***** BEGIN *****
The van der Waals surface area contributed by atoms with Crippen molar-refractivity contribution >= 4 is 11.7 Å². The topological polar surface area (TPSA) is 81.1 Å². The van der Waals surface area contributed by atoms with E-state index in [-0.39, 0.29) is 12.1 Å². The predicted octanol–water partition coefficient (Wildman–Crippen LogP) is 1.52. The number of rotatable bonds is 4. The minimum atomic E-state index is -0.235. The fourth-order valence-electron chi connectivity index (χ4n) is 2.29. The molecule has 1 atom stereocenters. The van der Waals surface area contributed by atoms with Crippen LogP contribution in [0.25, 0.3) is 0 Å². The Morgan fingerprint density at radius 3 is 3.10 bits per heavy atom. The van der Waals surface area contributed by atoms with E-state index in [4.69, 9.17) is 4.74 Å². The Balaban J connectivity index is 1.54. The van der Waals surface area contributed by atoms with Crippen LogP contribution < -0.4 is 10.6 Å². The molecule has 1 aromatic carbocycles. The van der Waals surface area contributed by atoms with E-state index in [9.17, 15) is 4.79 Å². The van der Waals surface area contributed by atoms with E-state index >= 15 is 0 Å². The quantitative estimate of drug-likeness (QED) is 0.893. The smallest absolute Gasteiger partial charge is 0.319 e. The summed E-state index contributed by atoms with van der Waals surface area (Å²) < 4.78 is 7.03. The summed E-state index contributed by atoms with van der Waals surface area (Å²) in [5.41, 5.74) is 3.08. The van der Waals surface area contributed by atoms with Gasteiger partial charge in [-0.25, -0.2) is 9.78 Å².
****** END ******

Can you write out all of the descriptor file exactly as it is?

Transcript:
The van der Waals surface area contributed by atoms with Crippen molar-refractivity contribution >= 4 is 11.7 Å². The topological polar surface area (TPSA) is 81.1 Å². The van der Waals surface area contributed by atoms with E-state index in [-0.39, 0.29) is 12.1 Å². The predicted octanol–water partition coefficient (Wildman–Crippen LogP) is 1.52. The number of rotatable bonds is 4. The minimum atomic E-state index is -0.235. The fourth-order valence-electron chi connectivity index (χ4n) is 2.29. The molecule has 1 atom stereocenters. The van der Waals surface area contributed by atoms with Crippen LogP contribution in [0.25, 0.3) is 0 Å². The Morgan fingerprint density at radius 3 is 3.10 bits per heavy atom. The van der Waals surface area contributed by atoms with E-state index in [4.69, 9.17) is 4.74 Å². The Balaban J connectivity index is 1.54. The van der Waals surface area contributed by atoms with Crippen LogP contribution < -0.4 is 10.6 Å². The molecule has 1 aromatic carbocycles. The van der Waals surface area contributed by atoms with E-state index in [9.17, 15) is 4.79 Å². The van der Waals surface area contributed by atoms with E-state index >= 15 is 0 Å². The quantitative estimate of drug-likeness (QED) is 0.893. The smallest absolute Gasteiger partial charge is 0.319 e. The summed E-state index contributed by atoms with van der Waals surface area (Å²) < 4.78 is 7.03. The summed E-state index contributed by atoms with van der Waals surface area (Å²) in [5.41, 5.74) is 3.08. The van der Waals surface area contributed by atoms with Gasteiger partial charge in [-0.25, -0.2) is 9.78 Å².